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Elisabeth peas

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  • Elisabeth peas

    Well these are not a trial as such, heirloom probably, project definitely ...................
    so what are they?

    Well I have been growing peas Weggiser for years. a 5ft plus tall mangetout variety from Switzerland. Very popular there, shortish, sweet flat pods and lots of them. Lasting into summer heat quite well. They grow well at altitude in the Alps but do equally well in Britain. My mother bought the original packet of seeds from Samen Mauser, a famous seed house in Zurich, Switzerland. She hails from Zurich and eating these peas, or 'Kefen' as mangetout peas are called in Switzerland, are some of her most favourite childhood memories. I save seeds year after year and the plants do well both in my parents' garden in Germany and here in central England.

    So far so good. Imagine my utter surprise when this happened.
    Last edited by Galina; 04-07-2014, 16:29.

  • #2

    What had happened there? Amid a batch of Weggiser one plant had pink and white flowers, not the usual purple bicolour. A mutation? I asked Mike Ambrose of the John Innes Centre and Pisum Collection
    and he suggested that seed packet contamination was far more likely than mutation. Well I certainly had not noticed this in previous years when I had been growing Weggiser. All other characteristics are pretty similar to Weggiser. Whatever it ultimately may be - mutation or seed packet contamination - it makes no odds: this is a pretty spectacular coloured pea to have. The flowers are so pretty.

    I marked the pods from the pink flowers and saved seeds. The following year I grew a small batch of them. All were pink flowered! I was so pleased and excited. More generations and yes, pink flowers every time, followed by lovely mangetout peas. I named them 'Elisabeth pea' after my mother.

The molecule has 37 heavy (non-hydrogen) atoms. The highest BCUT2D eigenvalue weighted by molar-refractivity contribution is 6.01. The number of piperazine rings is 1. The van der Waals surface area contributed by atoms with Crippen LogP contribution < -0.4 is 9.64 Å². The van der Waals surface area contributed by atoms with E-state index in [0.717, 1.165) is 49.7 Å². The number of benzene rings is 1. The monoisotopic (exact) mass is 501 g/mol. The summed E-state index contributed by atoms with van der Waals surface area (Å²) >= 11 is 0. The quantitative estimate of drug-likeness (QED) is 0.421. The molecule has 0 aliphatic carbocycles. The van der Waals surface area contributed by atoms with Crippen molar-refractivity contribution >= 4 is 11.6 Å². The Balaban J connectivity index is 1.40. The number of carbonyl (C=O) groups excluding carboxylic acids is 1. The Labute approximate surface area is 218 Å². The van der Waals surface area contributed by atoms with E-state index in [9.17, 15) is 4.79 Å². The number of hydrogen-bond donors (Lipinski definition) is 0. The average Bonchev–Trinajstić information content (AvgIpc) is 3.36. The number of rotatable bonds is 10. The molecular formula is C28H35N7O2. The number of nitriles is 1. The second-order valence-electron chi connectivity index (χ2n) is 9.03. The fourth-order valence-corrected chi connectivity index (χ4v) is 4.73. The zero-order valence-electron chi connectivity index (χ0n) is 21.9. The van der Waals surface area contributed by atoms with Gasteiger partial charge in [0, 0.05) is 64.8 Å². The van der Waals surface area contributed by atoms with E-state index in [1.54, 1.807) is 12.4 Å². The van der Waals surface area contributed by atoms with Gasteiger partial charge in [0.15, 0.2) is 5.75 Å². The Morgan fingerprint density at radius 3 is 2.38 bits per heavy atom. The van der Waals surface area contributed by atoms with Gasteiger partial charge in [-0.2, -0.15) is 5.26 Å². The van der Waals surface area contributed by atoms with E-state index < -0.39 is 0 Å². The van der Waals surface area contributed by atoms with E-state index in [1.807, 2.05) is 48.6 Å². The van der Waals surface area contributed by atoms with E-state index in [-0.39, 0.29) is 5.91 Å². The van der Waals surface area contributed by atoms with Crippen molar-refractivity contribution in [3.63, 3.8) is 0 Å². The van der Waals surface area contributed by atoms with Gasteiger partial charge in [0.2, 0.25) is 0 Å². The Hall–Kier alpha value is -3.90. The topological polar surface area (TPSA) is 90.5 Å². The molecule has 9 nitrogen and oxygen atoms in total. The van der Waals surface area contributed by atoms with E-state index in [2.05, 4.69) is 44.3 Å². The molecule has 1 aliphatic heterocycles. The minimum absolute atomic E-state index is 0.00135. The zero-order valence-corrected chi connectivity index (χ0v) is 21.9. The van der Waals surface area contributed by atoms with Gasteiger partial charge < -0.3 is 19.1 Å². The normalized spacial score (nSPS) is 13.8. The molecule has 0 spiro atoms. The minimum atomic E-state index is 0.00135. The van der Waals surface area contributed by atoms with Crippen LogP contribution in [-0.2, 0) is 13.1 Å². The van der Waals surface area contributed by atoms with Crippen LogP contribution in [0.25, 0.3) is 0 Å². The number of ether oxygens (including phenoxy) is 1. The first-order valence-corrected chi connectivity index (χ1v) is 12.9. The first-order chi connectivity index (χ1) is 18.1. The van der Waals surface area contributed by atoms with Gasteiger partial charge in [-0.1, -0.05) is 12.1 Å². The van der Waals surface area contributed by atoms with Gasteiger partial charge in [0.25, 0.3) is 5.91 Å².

Several years later I gave Jayb a few seeds. Will hand the virtual pen over to her to tell you what happened next ......... watch this space
    Last edited by Galina; 04-07-2014, 16:42.


    • #3
      Sorry, its not not Jayb writing - just to carry on what happened next. In Jayb's garden in Wales. I had uniformly pink and white flowers for years and in Wales other flower colours appeared. One was odd, as it was purple flowered and she called it 'off type' or 'Odd Elisabeth; or 'Rogue' Elisabeth. The pods were fibrous, very unlike Elisabeth. A handful of seeds went back and I grew them here. Still purple flowered, but some were mangetout and others the shelling type. The mangetout pods were large and tasty, really nice in fact. Some that I had marked as mangetout seemed to be semi-mangetout with fibre in the mature pods. Others were definitely mangetout. There is some thought that this could have been a chance cross? Neither Jayb nor myself made a cross, what had happened to Rogue Elisabeth is a mystery..